Before the start of business, Just Security provides a curated summary of up-to-the-minute developments at home and abroad. Here’s today’s news.


Just what has the Islamic State lost since 2014? A lot. Here’s a quick rundown: 45-percent of the territory it controlled, and along with that the tax revenues that came from having nearly 3.7 million people living under it at its territorial peak. Four major cities, five if Fallujah falls. Nine captured military installations. Nine towns along Syria’s border with Turkey that could be used to move fighters, materiel, and money. Seven large scale money making facilities including oil fields, refineries, a cement plant, a mine, and the infamous Mosul dam. While these losses have hurt the Islamic State’s income to the tune of a 26-percent decrease, it still rakes in $23 million a month. All of that is according to this New York Times feature.

Michele Flournoy, contender for Defense Secretary should Hillary Clinton win the White House wants more US troops fighting the Islamic State, and possibly the Assad regime. Defense One’s Patrick Tucker explores statements Flournoy and her colleagues at the Center for a New American Security have been making about what’s needed to defeat the Islamic State and implement a “no bomb zone” in Syria.

Derek Chollet empathizes with the dozens of diplomats who penned the “Dissent Channel” cable calling for greater US military involvement in the Syrian war, but says the blame for Assad’s remaining in power can’t all be laid on the Obama administration. The Pentagon’s former international affairs chief explores alternate scenarios that may, or may not, have helped reduce the bloodshed in Iraq and Syria. [Defense One] 


Dartmouth College researchers and a non-profit say they’ve devised a tool that can instantly detect and remove online content posted by terrorists and their supporters. The White House has even praised the project. However, this effort raises plenty of obvious questions about free speech and censorship. Especially problematic is that the lack of a common definition around the globe about what, exactly, constitutes terrorism. Such ambiguity leaves the door wide-open for oppressive governments to use tools like this to stifle dissent, writes Ellen Nakashima in The Washington Post.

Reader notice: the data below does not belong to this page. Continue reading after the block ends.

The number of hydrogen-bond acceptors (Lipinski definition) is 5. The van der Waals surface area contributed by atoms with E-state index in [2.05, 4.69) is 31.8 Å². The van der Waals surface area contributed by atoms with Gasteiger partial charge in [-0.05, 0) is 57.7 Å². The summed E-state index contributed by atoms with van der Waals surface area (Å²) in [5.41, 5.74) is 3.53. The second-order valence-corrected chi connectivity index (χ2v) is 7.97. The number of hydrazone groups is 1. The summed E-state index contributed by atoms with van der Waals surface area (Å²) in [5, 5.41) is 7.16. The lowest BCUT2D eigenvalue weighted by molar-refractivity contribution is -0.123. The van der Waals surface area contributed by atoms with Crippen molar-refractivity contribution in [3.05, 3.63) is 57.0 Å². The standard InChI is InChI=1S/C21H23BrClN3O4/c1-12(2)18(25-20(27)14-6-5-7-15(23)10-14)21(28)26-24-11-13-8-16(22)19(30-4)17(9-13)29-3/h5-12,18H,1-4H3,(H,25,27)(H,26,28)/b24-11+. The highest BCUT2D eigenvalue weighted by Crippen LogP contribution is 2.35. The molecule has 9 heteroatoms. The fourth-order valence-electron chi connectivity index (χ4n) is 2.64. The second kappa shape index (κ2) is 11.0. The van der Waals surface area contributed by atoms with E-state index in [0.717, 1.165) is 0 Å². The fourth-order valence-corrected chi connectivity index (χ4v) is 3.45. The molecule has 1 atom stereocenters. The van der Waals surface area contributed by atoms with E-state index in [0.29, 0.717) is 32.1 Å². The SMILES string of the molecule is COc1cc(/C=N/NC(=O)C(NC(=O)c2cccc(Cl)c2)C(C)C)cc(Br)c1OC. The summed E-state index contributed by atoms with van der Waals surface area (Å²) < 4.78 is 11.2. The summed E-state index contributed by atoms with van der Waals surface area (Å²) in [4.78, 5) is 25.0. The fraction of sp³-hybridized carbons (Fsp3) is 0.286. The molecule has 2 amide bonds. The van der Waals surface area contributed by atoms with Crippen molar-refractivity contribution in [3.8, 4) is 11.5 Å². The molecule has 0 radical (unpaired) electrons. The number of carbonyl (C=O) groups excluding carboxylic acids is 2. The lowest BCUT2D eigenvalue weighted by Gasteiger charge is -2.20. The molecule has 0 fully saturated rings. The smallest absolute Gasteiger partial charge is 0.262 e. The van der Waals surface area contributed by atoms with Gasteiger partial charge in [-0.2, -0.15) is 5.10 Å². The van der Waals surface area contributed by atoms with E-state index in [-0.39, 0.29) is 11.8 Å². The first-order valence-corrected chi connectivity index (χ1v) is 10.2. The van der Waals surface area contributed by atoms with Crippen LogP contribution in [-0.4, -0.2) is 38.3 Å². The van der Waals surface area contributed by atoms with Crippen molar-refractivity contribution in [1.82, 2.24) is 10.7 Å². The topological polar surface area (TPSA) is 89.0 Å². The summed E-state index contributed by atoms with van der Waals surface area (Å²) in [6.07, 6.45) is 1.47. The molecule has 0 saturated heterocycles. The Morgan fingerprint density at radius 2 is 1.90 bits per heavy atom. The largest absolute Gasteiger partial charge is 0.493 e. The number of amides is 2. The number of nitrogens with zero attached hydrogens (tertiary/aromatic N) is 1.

Chinese government cyberespionage is down dramatically since 2014. A combination of widespread negative publicity, US indictments, and the threat of US economic sanctions may be the cause, claims a new report from cybersecurity firm, Fireeye. Read more here. [Washington Post]


The Justice Department is opposing the Obama administration’s proposal to allow detainees at the Guantanámo detention facility to plead guilty to terrorism charges in federal courts, opening the door for them to serve out their sentences in a foreign prison. Attorney General Loretta Lynch said the proposal would violate the rules of criminal procedure, prevailing in what a White House official describes as “a fierce interagency tussle” over the plan which had support from the State and Defense Departments. Nevertheless, the administration will abide by Lynch’s call. Via Reuters.

Incoming European Union President, Slovak Prime Minister Robert Fico, is on record as saying “Islam has no place” in Slovakia. Read more from The Washington Post’s Ishaan Tharoor here.

How did Donald Trump and his advisors come to the decision to make Muslims a target in his presidential campaign? This Washington Post article explores that question.

A car bomb along the Syrian border in Jordan killed six Jordanian security officials today. No one has yet claimed responsibility. [The New York Times]